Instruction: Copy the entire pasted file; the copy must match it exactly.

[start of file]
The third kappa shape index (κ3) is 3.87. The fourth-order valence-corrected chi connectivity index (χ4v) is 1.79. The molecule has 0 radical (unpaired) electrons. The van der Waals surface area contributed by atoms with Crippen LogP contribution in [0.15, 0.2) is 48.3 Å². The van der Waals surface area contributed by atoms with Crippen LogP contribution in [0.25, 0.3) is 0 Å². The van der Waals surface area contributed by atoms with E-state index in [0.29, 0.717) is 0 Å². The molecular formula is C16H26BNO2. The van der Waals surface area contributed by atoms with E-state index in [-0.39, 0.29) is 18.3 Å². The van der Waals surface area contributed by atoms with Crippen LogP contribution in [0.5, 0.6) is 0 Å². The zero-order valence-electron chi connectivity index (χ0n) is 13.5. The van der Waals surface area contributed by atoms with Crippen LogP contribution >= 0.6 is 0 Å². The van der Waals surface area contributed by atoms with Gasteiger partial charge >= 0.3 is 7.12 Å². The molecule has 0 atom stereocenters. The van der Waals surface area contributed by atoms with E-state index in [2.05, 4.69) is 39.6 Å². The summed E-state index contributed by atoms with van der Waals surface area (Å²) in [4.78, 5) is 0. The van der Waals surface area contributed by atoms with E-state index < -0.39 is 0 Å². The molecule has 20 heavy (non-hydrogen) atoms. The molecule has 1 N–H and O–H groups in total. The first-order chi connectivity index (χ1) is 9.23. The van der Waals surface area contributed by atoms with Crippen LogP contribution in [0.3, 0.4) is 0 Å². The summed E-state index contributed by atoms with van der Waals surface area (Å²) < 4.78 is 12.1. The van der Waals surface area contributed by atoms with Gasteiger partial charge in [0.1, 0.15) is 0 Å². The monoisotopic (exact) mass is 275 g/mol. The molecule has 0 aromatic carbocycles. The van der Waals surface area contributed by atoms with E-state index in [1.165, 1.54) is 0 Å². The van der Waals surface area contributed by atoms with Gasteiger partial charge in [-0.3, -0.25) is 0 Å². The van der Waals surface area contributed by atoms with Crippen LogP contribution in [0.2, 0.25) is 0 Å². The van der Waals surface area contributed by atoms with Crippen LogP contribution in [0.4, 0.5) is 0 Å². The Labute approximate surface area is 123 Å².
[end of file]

The third kappa shape index (κ3) is 3.87. The fourth-order valence-corrected chi connectivity index (χ4v) is 1.79. The molecule has 0 radical (unpaired) electrons. The van der Waals surface area contributed by atoms with Crippen LogP contribution in [0.15, 0.2) is 48.3 Å². The van der Waals surface area contributed by atoms with Crippen LogP contribution in [0.25, 0.3) is 0 Å². The van der Waals surface area contributed by atoms with E-state index in [0.29, 0.717) is 0 Å². The molecular formula is C16H26BNO2. The van der Waals surface area contributed by atoms with E-state index in [-0.39, 0.29) is 18.3 Å². The van der Waals surface area contributed by atoms with Crippen LogP contribution in [0.5, 0.6) is 0 Å². The zero-order valence-electron chi connectivity index (χ0n) is 13.5. The van der Waals surface area contributed by atoms with Crippen LogP contribution >= 0.6 is 0 Å². The van der Waals surface area contributed by atoms with Gasteiger partial charge >= 0.3 is 7.12 Å². The molecule has 0 atom stereocenters. The van der Waals surface area contributed by atoms with E-state index in [2.05, 4.69) is 39.6 Å². The summed E-state index contributed by atoms with van der Waals surface area (Å²) in [4.78, 5) is 0. The van der Waals surface area contributed by atoms with E-state index < -0.39 is 0 Å². The molecule has 20 heavy (non-hydrogen) atoms. The molecule has 1 N–H and O–H groups in total. The first-order chi connectivity index (χ1) is 9.23. The van der Waals surface area contributed by atoms with Crippen LogP contribution in [0.3, 0.4) is 0 Å². The summed E-state index contributed by atoms with van der Waals surface area (Å²) < 4.78 is 12.1. The van der Waals surface area contributed by atoms with Gasteiger partial charge in [0.1, 0.15) is 0 Å². The monoisotopic (exact) mass is 275 g/mol. The molecule has 0 aromatic carbocycles. The van der Waals surface area contributed by atoms with E-state index in [1.165, 1.54) is 0 Å². The van der Waals surface area contributed by atoms with Gasteiger partial charge in [-0.3, -0.25) is 0 Å². The van der Waals surface area contributed by atoms with Crippen LogP contribution in [0.2, 0.25) is 0 Å². The van der Waals surface area contributed by atoms with Crippen LogP contribution in [0.4, 0.5) is 0 Å². The Labute approximate surface area is 123 Å².